The Homeland Security Department has failed to regularly report the disposition of criminal cases to the FBI background database used to vet firearms buyers, creating a heightened risk that bad actors may wrongly obtain guns, the agency’s internal watchdog warns in a new report.
Homeland’s Office of Inspector General said the department’s failure to consistently report data to the National Instant Criminal Background Check System (NICS) violated the law in some cases and left a major gap in a background check system designed to stop criminals from getting guns.
“If NICS examiners do not receive disposition data to deny or approve a firearm sale within 3 business days, licensed sellers may transfer firearms at their discretion,” the watchdog warned. “Therefore, DHS not sending disposition data to NICS and its delayed and insufficient responses to FBI inquiries create a risk of wrongful firearms transfers.”
Inspector General Joseph Cuffari said the agency’s compliance was so erratic that DHS ran afoul of the Fix NICS Act of 2018 by submitting at least two semiannual certifications to the Justice Department that were inaccurate.
“This occurred because DHS has no oversight or policy to ensure compliance with NICS reporting requirements,” the report noted. As a result of DHS’ inaccurate certifications, DOJ’s semiannual report to Congress on Fix NICS Act of 2018 compliance was also inaccurate.”
Cuffari’s office recommended four remedies, including:
- Secretary Alejandro Mayorkas create an oversight office to ensure DHS complies with NICS reporting requirements
- Mayorkas establish a mechanism to track and ensure timely responses to NICS inquiries and develop and implement a process to include immigration status at the time of inquiry for immigration-related inquiries
- Mayorkas coordinate with DOJ to better understand NICS semiannual reporting requirements and issue DHS NICS semiannual certification guidance to components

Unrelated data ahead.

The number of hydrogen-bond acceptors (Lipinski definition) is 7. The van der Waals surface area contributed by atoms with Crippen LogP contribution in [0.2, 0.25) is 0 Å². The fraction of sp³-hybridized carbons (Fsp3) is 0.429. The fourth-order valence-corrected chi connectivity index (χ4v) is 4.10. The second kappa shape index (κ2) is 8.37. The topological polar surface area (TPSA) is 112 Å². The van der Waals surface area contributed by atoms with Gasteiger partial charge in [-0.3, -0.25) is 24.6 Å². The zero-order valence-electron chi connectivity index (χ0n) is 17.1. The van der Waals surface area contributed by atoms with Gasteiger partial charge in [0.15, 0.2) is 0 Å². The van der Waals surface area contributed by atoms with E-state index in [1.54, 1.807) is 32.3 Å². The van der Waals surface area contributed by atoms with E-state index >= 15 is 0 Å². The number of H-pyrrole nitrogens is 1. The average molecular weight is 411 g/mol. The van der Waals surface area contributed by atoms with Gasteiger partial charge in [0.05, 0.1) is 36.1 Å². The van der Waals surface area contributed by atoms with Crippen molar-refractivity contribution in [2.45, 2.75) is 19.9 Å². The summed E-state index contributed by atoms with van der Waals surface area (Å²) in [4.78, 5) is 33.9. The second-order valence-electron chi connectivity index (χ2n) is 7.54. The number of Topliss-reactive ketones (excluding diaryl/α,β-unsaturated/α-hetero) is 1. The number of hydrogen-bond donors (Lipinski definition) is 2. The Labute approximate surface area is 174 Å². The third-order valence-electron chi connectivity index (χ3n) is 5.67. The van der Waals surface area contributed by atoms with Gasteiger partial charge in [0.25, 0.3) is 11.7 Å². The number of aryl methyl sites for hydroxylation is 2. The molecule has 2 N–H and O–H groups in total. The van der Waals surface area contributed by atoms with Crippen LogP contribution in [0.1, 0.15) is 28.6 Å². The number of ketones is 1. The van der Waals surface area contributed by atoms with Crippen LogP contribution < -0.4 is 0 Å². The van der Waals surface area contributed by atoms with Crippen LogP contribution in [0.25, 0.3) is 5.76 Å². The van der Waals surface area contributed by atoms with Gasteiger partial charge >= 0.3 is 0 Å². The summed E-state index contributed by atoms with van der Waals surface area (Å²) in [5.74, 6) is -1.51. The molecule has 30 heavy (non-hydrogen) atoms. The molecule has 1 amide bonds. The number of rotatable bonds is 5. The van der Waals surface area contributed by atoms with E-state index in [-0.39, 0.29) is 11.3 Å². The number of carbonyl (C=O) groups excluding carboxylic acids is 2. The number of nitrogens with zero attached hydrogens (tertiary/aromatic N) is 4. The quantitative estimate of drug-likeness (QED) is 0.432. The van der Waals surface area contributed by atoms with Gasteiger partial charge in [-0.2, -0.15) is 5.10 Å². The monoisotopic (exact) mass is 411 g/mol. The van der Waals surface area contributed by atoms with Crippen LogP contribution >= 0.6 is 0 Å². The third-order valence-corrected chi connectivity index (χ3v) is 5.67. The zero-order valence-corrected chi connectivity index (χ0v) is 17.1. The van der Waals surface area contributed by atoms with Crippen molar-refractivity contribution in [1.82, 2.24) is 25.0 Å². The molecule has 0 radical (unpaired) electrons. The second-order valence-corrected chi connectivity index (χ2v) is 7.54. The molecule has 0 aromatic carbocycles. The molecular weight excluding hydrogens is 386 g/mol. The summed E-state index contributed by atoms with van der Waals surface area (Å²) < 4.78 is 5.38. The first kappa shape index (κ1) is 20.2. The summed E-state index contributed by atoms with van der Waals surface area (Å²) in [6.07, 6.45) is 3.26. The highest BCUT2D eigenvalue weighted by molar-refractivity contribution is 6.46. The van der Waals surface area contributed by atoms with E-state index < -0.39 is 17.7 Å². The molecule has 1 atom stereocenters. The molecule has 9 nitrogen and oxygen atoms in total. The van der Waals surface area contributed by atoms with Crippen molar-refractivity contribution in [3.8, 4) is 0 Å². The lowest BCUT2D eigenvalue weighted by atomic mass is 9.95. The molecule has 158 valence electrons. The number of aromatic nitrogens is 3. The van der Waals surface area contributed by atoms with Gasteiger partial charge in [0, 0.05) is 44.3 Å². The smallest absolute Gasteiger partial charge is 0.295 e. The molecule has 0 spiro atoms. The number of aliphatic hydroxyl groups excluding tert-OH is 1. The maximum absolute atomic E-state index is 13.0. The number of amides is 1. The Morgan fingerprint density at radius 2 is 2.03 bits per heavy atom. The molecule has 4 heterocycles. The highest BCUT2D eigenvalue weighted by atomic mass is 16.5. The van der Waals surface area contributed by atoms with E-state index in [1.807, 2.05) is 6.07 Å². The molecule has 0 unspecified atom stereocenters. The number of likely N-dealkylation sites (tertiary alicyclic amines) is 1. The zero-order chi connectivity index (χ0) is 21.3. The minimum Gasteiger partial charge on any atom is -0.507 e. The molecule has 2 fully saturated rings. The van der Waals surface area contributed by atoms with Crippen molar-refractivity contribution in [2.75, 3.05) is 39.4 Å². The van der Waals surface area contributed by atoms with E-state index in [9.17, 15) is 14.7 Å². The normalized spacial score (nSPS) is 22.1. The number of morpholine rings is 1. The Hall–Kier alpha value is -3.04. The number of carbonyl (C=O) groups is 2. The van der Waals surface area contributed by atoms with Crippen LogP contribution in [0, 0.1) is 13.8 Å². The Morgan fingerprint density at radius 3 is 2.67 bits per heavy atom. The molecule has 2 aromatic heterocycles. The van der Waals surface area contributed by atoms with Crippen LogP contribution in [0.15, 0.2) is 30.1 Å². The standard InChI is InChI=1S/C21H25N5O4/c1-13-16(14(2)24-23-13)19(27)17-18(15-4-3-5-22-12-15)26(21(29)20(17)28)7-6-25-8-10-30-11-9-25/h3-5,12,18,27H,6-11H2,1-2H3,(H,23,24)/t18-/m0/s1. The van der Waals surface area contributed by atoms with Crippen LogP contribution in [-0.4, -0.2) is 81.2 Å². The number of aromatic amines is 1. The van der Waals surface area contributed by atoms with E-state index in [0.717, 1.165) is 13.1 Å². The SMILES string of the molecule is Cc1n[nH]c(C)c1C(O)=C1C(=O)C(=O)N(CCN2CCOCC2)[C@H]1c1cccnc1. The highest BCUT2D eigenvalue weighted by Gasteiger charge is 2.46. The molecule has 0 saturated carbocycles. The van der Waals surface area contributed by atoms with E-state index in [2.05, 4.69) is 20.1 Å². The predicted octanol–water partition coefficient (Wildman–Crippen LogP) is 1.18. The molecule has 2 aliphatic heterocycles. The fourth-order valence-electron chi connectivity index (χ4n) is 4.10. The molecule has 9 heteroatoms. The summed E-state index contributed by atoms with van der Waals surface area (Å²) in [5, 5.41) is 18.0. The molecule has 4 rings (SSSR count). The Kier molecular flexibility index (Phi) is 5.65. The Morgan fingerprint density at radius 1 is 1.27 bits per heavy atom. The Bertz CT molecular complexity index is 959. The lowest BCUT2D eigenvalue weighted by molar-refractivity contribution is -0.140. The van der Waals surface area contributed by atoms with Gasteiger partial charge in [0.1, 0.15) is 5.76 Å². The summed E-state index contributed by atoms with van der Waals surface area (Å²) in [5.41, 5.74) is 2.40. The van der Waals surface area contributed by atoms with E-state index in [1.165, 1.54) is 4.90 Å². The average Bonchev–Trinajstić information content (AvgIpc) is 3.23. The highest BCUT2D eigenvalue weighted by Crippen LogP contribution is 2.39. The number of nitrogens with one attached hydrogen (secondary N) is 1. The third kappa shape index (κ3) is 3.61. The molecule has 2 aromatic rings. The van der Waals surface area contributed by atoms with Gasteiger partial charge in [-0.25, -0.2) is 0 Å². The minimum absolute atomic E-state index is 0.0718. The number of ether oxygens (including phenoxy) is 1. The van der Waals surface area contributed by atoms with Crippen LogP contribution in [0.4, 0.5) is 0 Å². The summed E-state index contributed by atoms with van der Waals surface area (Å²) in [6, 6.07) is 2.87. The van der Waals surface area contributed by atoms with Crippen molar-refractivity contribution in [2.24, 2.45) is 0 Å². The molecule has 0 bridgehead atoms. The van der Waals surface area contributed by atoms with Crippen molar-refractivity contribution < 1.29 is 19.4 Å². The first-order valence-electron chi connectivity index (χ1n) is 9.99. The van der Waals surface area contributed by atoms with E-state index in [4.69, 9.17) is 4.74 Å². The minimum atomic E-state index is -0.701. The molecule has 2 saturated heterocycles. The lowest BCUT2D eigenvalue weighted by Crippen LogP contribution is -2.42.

- The U.S. Coast Guard establish a process for the Personnel Service Center to notify the Coast Guard Investigative Service of the completion of dishonorable discharges
DHS said Tuesday it will implement all four ideas.
The report highlighted the department’s inconsistent efforts to report criminal cases to the FBI’s NICS as legally required, including 16 Coast Guard personnel who were discharged for bad behavior that would disqualify them from buying a gun, to immigration services failing in some occasions to flag illegal aliens in the country. Illegal migrants are barred from buying guns under federal law.
“In particular, the components did not consistently update missing information on dispositions, that is, information on the nature and outcome of criminal proceedings,” the report stated. “The components also did not always respond promptly or sufficiently to FBI NICS inquiries.”
“DHS components took more than 3 days to respond or were unresponsive to 126 (59 percent) of 214 NICS inquiries,” the report added. “We attribute these issues to DHS not having a unified policy or plan to ensure the timely updating of dispositions or a mechanism to ensure prompt, sufficient responses to inquiries.